Our Mission

To eliminate the disparity in breast cancer mortality between African American women and Caucasian women in Indianapolis.


To raise awareness about the high breast cancer death rate for African American women in Indianapolis.


Through faith-based programs, provide education and support and connect African American women to timely, affordable and accessible breast health services.


To direct interventions and promote research aimed at improving access to quality mammography screenings, diagnostic services and treatment for African American women at health institutions in Indianapolis and at reducing healthcare inequities.

African American women face many breast cancer disparities: Although Caucasian women are more likely to be diagnosed with breast cancer, African American women in Indianapolis are 40% more likely to die from breast cancer. Breast cancer is the most common form of cancer in African American women.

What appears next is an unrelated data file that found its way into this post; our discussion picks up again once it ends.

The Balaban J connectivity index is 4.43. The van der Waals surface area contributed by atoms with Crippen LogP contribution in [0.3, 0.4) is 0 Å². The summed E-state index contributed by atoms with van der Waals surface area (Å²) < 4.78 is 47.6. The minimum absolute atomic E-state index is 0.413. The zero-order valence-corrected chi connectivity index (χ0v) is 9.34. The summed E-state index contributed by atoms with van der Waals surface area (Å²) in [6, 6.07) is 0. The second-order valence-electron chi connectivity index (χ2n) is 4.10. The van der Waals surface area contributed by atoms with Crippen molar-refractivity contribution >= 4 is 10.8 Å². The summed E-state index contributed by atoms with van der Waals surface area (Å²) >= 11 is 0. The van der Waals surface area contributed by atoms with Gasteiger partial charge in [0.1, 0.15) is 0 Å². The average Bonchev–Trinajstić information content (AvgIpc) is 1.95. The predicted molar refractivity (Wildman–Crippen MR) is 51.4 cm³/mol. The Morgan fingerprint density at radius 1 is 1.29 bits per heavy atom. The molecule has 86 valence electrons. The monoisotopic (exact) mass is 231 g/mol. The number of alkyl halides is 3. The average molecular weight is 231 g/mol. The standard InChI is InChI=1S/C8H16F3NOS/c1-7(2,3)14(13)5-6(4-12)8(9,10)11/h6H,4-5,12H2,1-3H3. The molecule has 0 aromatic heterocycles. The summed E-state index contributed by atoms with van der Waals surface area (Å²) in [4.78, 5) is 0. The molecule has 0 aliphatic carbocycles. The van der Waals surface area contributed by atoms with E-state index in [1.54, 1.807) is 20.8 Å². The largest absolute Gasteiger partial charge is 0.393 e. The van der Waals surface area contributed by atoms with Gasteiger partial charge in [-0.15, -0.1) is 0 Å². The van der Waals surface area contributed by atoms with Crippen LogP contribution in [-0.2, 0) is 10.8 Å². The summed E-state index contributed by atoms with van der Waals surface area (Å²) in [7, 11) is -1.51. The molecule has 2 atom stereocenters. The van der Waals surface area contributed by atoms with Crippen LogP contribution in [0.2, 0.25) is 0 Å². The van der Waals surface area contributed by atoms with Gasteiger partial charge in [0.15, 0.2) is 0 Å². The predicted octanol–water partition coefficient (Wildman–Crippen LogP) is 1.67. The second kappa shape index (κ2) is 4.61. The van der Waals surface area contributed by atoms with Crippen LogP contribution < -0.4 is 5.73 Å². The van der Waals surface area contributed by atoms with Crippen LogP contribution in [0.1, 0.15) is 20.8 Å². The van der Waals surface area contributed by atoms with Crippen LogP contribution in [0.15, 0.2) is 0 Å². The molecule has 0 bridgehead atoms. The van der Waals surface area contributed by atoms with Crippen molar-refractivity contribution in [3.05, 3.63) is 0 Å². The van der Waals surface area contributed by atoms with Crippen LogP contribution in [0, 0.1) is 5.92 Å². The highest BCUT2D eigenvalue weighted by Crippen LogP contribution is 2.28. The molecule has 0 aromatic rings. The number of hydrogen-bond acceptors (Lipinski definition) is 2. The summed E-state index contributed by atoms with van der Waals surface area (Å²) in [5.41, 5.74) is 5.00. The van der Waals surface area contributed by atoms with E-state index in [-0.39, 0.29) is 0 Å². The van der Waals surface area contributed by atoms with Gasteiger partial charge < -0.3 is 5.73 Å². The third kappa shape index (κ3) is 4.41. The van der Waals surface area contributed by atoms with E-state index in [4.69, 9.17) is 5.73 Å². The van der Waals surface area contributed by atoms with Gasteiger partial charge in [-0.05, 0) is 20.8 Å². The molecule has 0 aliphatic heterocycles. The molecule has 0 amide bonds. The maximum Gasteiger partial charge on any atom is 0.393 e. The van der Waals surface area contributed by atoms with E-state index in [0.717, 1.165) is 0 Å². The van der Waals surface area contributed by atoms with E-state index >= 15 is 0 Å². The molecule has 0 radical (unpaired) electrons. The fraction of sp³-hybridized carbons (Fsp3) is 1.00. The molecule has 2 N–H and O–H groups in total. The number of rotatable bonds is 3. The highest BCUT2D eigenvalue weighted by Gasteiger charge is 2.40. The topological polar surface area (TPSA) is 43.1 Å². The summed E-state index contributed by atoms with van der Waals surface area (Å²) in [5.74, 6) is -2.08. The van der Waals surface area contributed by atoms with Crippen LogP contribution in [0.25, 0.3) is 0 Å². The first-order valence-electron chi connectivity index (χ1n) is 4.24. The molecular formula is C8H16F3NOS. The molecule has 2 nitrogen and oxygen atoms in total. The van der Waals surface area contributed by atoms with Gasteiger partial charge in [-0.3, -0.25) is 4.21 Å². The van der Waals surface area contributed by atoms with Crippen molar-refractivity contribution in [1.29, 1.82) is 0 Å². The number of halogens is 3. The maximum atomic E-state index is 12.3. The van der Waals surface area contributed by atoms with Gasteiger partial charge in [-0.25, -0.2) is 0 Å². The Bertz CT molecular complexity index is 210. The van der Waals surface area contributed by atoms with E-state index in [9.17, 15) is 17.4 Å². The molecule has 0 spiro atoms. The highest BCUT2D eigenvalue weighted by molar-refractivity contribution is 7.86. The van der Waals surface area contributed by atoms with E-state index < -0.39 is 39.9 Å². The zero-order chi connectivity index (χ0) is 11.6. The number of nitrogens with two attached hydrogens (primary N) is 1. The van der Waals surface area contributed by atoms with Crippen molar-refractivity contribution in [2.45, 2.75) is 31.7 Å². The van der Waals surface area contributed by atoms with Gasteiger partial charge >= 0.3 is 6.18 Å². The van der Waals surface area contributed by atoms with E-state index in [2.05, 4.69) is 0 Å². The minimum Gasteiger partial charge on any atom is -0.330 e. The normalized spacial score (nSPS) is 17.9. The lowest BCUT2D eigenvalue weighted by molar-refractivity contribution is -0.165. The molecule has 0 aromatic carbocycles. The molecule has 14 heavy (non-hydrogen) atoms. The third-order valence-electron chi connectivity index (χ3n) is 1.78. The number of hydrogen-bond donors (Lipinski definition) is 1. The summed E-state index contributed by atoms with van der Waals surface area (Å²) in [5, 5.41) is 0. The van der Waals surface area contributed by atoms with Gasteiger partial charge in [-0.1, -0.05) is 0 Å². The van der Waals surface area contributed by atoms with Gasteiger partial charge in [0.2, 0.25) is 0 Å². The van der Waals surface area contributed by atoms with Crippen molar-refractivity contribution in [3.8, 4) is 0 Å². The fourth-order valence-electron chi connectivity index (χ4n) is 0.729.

African American women are more likely to be diagnosed with aggressive types of breast cancer, like triple negative breast cancer, that are less-receptive to treatment, especially before age 45.

African American women are more likely than any other racial group to be diagnosed with  breast cancer at a younger age. Disparities in breast cancer mortality for African America women leads to 5 excess deaths per
day in the United States.